OpenSeesPy List Comprehensions

OpenSees was always meant to be an API and you can use various helper functions like ops.eleResponse() and ops.nodeDisp() to get selected response quantities. You will find, however, that the values returned by these commands are not always congruent with what you want. In many cases, Python list comprehensions give an easy one-liner for morphing … Continue reading OpenSeesPy List Comprehensions

The Basic Natural Kernel in a Corotating Frame of Reference

Frame elements in OpenSees are formulated in a basic, or natural, system that removes rigid body displacement modes from the element displacement field, leaving only the deformational modes. The basic forces that correspond to the deformational modes depend on the element force-deformation relationship while the remaining local forces are found from rigid body equilibrium. The … Continue reading The Basic Natural Kernel in a Corotating Frame of Reference

Unrolling the Four Node Quad

The FourNodeQuad was one of the first, if not the first, solid elements in OpenSees. Despite the element's mediocre implementation, the coding style was copied by others into subsequent solid element implementations. Fortunately, before that copying happened, I revised the implementation to be more computationally efficient--and I was kind enough to leave the original author's … Continue reading Unrolling the Four Node Quad

Un-MATLAB Your OpenSees

Many people develop their OpenSees elements and materials in MATLAB, then port to C++. To support this transition, OpenSees implements easy matrix-vector algebra by overloading the +, -, *, and ^ operators for the Matrix and Vector classes. The overloaded operators are self-explanatory, except for ^, which is "transpose times" or inner product. C = … Continue reading Un-MATLAB Your OpenSees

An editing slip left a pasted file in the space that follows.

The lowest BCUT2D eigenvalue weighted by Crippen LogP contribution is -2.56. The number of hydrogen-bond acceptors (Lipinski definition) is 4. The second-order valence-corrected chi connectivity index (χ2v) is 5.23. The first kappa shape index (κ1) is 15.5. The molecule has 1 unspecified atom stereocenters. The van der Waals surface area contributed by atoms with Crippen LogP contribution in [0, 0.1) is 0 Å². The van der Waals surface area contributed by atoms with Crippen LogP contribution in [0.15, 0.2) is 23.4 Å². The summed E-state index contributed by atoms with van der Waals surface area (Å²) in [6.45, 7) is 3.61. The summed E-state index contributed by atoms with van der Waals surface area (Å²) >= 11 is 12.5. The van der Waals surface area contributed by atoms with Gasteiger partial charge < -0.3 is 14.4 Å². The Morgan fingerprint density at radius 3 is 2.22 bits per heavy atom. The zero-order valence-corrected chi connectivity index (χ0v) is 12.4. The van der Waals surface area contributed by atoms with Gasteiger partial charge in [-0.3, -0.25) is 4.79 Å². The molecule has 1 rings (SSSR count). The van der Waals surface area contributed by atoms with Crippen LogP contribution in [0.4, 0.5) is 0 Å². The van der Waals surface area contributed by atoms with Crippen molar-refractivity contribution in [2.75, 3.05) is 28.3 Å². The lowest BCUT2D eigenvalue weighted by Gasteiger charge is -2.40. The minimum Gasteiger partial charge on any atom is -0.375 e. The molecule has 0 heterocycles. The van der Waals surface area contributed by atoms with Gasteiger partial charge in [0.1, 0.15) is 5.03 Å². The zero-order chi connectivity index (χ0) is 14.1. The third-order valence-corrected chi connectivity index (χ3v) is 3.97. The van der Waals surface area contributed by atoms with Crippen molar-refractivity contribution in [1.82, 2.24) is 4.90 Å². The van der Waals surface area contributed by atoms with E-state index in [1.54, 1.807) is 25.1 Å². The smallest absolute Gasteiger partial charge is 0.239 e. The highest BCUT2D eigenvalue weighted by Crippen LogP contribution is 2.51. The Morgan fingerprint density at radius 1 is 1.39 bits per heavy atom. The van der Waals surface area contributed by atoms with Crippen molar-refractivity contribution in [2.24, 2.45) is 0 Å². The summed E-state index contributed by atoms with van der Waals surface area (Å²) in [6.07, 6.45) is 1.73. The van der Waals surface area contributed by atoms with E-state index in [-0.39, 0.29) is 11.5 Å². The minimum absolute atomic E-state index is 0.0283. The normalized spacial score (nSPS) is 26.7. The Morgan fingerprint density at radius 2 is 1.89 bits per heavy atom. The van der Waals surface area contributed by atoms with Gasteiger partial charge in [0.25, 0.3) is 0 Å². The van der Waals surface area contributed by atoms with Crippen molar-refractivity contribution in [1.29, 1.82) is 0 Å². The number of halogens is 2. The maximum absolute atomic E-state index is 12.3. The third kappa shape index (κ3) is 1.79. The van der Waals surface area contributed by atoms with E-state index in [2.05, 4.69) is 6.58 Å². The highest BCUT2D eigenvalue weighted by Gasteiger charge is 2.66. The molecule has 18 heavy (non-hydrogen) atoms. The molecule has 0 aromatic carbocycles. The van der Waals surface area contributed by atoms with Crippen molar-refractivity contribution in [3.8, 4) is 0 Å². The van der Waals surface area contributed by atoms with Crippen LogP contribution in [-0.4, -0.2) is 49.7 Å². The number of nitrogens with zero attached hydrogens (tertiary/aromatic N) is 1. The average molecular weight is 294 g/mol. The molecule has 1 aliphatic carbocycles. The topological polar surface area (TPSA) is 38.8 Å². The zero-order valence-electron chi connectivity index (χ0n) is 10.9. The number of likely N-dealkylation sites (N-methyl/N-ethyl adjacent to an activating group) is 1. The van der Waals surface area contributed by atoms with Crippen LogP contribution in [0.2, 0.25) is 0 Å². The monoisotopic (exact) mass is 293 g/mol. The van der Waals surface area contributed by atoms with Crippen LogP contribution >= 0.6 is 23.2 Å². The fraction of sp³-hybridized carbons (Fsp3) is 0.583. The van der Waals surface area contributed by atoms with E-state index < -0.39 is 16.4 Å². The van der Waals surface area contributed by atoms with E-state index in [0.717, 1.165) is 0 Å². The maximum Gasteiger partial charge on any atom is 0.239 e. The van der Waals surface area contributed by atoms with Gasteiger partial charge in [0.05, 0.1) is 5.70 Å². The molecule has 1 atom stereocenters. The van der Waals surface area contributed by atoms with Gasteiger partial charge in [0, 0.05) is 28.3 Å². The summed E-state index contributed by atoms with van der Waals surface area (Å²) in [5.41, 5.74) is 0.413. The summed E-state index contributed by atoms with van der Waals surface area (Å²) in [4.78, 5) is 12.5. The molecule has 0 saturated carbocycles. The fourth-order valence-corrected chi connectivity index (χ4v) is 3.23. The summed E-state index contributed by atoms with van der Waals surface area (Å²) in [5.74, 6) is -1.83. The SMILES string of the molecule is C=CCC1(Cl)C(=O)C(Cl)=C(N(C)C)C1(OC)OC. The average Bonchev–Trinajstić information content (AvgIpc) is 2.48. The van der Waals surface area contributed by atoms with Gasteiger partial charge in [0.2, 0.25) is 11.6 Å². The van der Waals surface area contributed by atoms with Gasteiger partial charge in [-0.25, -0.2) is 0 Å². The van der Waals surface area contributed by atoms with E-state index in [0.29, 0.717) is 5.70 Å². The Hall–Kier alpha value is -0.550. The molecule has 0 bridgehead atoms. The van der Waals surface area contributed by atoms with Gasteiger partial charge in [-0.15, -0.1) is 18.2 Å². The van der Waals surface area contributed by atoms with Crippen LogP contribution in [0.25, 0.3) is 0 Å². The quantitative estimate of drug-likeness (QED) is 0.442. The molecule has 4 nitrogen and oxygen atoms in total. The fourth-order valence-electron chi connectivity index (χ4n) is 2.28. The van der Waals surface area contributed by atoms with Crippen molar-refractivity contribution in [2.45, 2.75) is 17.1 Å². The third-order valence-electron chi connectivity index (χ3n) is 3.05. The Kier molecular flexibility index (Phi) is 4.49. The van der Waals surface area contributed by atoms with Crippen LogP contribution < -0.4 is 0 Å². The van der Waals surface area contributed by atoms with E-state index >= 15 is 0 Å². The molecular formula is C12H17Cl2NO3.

An OpenSeesSPecial Request

Due to sendSelf and recvSelf implementation neglect, OpenSeesSP is broken. I want it to work. Not for OpenSees Cloud, we'll do fine without OpenSeesSP. Instead, it's for everyone out there who wants to run a large model locally without encountering stubborn errors or jumping through hoops to use OpenSeesMP. So, I have a small request--even … Continue reading An OpenSeesSPecial Request

Parametric Oscillator

I sometimes ask collaborators for post ideas. At the end of our meeting this week, Prof. Mark Denavit suggested modeling a parametric oscillator in OpenSees and referred me to the following video. OK, if you didn't watch the video, the response of a parametric oscillator is modified by some frequency-dependent parameter of the system. … Continue reading Parametric Oscillator

Main Street, OpenSees

Every C++ executable has a main() function and OpenSees.exe, the standalone Tcl executable, is no exception. You can find the main() function in SRC/tcl/tclAppInit.cpp, where nothing much happens besides calling g3TclMain(), which is defined in SRC/tcl/tclMain.cpp, home of more familiar content like the banner and copyright statement. Prior to the conveniences provided by scripting languages--running … Continue reading Main Street, OpenSees

A Nod to Backward Compatibility

I didn't want to do it, but I imagined an OpenSees user somewhere out there converting OpenSees Tcl scripts to OpenSeesPy--either manually line by line or using a converter script--and ending up with lines of code that look something like this: ops.section('Fiber',5) ops.patch(...) ops.layer(...) # tag I J secI lpI secJ lpJ E A I … Continue reading A Nod to Backward Compatibility